As the countdown to the presidential election ticks away, so does the time for an estimated 9 million Americans living abroad to cast their absentee ballots.
In ordinary times, an expat simply had to request a ballot from the last state he or she lived in, complete it and mail it back to the board of elections.
But 2020 is anything but normal.
With the COVID-19 pandemic affecting mail networks all over the world, Americans around the globe have expressed concern that it could have serious ramifications for the 2020 vote — and democracy advocacy groups and political activists are warning that time is running out.
Susan Dzieduszycka-Suinat, president and CEO of U.S. Vote Foundation, a nonprofit offering voter services, said callers to her organization’s help line had serious concerns.
“In my 16 years doing this, I have never seen or experienced anything like it. … It’s a level of hysteria that I have never experienced before,” she said in a telephone interview.
Most states do allow some form of online voter registration, and just over half allow citizens to cast their ballots by email or fax, according to the Federal Voting Assistance Program, which has said that just 6.9 percent of eligible overseas citizens voted in the 2016 election. (Federal election law defines “overseas” as anywhere outside the United States, including Mexico and Canada.)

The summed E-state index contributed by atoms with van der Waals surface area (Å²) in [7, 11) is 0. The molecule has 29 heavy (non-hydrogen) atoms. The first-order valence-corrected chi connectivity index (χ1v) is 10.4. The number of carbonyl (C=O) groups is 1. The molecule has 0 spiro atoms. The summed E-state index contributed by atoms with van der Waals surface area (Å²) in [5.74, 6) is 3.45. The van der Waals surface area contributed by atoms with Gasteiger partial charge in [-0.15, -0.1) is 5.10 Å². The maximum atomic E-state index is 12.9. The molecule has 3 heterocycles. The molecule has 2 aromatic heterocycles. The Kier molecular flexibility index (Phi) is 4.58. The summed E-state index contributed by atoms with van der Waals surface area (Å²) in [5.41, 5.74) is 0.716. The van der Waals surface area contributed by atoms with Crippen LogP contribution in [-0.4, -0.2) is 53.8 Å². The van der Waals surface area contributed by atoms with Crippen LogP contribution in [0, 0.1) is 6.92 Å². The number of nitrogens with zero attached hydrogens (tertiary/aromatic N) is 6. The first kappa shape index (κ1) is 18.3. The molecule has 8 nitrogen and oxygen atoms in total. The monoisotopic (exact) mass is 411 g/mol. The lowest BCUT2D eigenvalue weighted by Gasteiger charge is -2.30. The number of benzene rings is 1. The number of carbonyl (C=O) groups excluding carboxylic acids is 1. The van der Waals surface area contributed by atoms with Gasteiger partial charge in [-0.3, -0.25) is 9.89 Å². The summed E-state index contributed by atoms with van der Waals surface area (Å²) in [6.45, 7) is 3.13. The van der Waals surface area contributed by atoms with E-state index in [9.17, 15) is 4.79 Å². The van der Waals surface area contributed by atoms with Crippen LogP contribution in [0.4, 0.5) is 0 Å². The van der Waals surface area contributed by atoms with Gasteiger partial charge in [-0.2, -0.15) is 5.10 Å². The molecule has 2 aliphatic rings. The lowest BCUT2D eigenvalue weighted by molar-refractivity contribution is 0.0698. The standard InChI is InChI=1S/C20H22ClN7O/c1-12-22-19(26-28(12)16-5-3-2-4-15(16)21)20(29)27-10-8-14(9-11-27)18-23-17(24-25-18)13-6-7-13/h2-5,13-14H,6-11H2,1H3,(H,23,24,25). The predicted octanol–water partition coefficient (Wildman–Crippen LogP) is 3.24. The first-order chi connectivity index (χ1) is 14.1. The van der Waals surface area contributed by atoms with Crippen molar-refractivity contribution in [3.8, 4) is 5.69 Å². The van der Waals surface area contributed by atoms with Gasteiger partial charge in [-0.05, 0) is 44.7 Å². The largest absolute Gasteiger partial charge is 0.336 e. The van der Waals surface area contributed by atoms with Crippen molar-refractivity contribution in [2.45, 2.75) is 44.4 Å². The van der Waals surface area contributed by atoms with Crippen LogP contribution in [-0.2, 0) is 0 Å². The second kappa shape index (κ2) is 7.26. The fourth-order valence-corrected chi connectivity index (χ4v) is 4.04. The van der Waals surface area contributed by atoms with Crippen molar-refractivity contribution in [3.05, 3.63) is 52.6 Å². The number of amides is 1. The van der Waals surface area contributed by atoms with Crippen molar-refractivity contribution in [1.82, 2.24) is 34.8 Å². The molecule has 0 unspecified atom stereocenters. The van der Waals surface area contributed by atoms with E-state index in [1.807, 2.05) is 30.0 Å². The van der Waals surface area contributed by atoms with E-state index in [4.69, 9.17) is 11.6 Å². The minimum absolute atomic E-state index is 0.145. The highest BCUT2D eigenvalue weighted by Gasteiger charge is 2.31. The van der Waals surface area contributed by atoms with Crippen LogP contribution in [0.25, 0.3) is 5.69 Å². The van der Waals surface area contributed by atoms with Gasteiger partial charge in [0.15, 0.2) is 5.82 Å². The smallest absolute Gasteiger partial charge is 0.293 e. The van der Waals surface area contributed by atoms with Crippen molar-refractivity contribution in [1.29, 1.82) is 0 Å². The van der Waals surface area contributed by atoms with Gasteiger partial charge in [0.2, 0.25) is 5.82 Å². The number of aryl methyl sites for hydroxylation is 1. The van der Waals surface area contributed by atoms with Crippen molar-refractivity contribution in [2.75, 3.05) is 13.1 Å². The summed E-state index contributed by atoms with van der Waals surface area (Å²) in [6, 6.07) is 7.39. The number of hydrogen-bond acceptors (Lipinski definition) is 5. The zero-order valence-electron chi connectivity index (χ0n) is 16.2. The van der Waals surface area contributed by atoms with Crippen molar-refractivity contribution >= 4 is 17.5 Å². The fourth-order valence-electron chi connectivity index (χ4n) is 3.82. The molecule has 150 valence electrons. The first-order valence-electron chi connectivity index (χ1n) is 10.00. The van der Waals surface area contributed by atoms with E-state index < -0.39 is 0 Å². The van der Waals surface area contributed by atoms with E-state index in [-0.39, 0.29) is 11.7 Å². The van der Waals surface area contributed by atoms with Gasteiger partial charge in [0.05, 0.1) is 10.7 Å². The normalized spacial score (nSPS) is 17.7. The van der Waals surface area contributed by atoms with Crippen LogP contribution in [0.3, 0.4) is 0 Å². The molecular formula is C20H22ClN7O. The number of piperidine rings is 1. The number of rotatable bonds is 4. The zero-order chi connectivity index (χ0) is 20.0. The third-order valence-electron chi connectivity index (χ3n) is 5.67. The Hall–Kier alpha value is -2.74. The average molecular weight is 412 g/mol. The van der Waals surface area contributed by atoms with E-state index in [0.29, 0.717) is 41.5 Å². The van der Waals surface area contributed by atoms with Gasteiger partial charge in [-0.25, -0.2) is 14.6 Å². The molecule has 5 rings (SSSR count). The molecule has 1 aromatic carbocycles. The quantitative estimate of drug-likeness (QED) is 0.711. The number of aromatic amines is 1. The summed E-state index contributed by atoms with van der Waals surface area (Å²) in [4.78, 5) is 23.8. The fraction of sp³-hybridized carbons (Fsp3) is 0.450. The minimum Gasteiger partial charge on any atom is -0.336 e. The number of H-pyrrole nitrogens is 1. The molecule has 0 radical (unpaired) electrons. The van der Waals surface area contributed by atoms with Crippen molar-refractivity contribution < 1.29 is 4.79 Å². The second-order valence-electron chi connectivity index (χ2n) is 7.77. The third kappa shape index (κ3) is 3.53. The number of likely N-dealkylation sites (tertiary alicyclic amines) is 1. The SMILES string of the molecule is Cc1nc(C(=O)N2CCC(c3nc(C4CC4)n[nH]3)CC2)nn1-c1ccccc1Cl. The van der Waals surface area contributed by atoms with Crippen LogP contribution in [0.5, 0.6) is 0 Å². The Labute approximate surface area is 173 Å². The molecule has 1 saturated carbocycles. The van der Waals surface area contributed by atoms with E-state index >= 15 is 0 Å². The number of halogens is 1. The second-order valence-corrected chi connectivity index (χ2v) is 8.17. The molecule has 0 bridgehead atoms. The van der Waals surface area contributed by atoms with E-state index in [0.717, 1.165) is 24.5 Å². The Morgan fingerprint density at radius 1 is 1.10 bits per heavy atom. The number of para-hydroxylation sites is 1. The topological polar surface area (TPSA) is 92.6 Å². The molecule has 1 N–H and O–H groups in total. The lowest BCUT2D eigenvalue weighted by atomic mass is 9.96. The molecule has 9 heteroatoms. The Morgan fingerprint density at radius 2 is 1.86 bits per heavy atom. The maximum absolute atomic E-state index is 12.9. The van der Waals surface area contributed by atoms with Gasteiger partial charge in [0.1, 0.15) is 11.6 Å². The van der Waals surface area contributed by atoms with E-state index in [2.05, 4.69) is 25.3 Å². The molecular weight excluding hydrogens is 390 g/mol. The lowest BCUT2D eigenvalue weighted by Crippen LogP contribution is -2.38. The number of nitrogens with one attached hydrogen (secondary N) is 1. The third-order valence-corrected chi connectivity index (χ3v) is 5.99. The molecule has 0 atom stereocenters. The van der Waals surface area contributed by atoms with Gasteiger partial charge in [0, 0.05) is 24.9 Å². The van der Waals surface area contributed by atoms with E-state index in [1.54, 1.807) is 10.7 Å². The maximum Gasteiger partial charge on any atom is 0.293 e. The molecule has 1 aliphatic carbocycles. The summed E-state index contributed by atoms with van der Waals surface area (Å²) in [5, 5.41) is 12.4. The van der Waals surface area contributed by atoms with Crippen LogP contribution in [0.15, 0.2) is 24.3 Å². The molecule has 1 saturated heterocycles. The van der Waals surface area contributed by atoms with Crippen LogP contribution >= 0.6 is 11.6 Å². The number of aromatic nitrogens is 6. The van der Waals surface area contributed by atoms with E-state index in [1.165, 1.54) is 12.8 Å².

In Hong Kong, home to about 85,000 Americans, postal workers said in August that standard mail to the United States would take two to three months to arrive. For voters registering to vote in New York state, where even if you register by email you still must sign and mail in your paperwork, standard mail is now out of the question to make the Oct. 9 deadline by which voting forms need to have been sent.
Kym Kettler-Paddock, president of League of Women Voters Hong Kong, is registered to vote in Illinois, one of the states that allow electronic voting, even though she would prefer to mail in her ballot the “old-fashioned way.”
She has received a lot of inquiries about how the online process works: “A lot of requests I get are from first-time overseas voters,” she said. “We are seeing a lot of people come out of the woodwork to register.”
While voters are able to send voter registrations through private parcel services, Dzieduszycka-Suinat said the costs are unreasonable and prohibitive: “The cost of courier services to mail just an envelope overseas are so high. It is unfair to ask that of the voters.”
The State Department does allow voters to send their materials through the diplomatic pouch, a free mail service for citizens from embassies and consulates to U.S. addresses.
Dzieduszycka-Suinat does not recommend that method though, saying the State Department is not a postal service, and does not promise reliable delivery times. “There is no assurance of an overseas postmark, which could be cause for rejection of an overseas ballot,” she adds.
The Association of Americans Resident Overseas, based in Paris, was initially concerned about how the coronavirus pandemic would limit or delay the sending and requesting of ballots. But the group’s president, William Jordan, said by email that the organization is now “worried about the ability of the U.S. Postal Service to handle mail stateside.”